Proficiency in oocyte retrieval: plausible steps before perfection

22 08 2011

To the Editor:

We read with interest the retrospective analysis by Goldman et al (1). The authors attempt to determine the minimum number of procedures required for proficiency in oocyte retrieval (OR). Assessing and classifying the technical competence of a trainee objectively is quite difficult for two reasons: first, there is no clear definition of “competence,” as operative skill is a combination of knowledge, judgment, and technical ability (2). Second, the success of an OR depends on additional parameters, such as patient, nurse and embryologist compliance. We would like to share our thoughts on their work. Read the rest of this entry »

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Ovarian hyperstimulation syndrome or massive intraperitoneal hemorrhage?

21 06 2011

To the Editor:

I read with interest a recent paper by Griesinger et al. (1) describing, for the first time in the English literature, a case of severe ovarian hyperstimulation syndrome (OHSS) post-GnRH agonist trigger of ovulation. However, the clinical details of the case cast serious shadow on the correct diagnosis.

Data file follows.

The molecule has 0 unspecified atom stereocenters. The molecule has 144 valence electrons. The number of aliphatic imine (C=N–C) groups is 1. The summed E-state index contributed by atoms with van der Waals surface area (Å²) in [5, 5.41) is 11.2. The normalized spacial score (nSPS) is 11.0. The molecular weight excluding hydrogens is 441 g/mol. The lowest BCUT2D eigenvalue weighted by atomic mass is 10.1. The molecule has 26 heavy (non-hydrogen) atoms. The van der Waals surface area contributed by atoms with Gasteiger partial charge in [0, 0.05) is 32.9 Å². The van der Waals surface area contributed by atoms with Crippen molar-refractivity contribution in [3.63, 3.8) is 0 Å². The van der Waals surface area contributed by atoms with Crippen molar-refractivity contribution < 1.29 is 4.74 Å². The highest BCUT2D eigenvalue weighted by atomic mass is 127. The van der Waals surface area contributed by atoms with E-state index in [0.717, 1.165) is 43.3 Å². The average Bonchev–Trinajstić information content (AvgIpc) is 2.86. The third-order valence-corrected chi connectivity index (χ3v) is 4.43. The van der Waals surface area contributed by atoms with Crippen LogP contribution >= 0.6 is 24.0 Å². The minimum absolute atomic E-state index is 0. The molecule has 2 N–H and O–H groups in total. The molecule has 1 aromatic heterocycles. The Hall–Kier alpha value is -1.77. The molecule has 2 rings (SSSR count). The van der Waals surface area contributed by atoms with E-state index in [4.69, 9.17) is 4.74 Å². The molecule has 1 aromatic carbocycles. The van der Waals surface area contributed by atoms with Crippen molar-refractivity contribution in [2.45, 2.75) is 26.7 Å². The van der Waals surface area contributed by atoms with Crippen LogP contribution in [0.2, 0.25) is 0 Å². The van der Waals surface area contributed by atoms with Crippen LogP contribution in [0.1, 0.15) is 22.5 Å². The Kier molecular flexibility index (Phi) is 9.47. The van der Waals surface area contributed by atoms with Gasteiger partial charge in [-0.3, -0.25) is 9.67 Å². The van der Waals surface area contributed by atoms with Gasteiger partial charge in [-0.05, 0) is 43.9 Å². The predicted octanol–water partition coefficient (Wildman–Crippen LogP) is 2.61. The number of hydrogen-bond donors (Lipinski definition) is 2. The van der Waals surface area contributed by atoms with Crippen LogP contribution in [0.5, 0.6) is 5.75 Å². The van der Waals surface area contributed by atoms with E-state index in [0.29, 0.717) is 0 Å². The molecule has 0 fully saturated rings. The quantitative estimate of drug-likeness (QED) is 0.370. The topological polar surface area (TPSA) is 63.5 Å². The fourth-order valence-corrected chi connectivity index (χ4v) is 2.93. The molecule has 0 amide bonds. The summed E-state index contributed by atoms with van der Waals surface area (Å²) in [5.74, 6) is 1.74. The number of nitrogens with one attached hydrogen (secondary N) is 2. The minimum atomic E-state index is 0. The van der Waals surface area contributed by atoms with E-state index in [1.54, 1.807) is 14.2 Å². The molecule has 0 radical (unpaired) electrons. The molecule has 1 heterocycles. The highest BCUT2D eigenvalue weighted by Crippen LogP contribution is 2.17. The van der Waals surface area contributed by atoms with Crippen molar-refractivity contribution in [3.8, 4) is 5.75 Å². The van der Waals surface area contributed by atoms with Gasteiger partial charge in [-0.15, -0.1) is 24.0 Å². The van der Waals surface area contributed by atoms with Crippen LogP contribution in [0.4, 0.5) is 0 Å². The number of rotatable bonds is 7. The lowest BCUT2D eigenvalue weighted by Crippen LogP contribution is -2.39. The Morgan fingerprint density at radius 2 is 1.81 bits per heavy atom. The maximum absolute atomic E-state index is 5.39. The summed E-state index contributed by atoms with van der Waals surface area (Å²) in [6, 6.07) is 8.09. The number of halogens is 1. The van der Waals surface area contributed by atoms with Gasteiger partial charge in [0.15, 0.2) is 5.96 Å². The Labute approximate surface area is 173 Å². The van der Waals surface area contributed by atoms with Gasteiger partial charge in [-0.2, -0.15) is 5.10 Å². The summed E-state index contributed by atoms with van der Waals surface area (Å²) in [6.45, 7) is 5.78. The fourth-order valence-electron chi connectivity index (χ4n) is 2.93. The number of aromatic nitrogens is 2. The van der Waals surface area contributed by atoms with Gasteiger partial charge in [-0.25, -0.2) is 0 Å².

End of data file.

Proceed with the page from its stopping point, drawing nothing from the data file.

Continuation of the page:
The hallmark of severe OHSS is elevated hematocrit (>45%, or >30% increment over baseline values) secondary to hemoconcentration (2). However, the described patient experienced severe intraperitoneal hemorrhage leading to decreasing hematocrit (41% on day of trigger, 37% on day of oocyte retrieval). Blood transfusion was given (no details on amount) due to “drastic decrease of hemoglobin levels to 4.9 mmol/L,” with hematocrit “15,000, oliguria, elevated creatinine, liver dysfunction, anasarca) were not given. Read the rest of this entry »





Proficiency in oocyte retrieval

7 06 2011

To the Editor:

We read with great interest the article by Goldman et al. (1). We would like to make some comments regarding the methodological and statistical issues raised by this work.

First, in our opinion, the outcome measure is not accurate enough to evaluate skill acquisition in oocyte retrieval (OR). A successful OR should be defined by the ability for the trainee to perform the procedure without intervention of the tutor as well as to retrieve the expected number of oocytes. However in this study, cases where more than one provider attempted OR on one ovary were excluded from analysis. What about the cases where the trainees failed to complete OR alone? Were they not taken into account in the learning curve? Read the rest of this entry »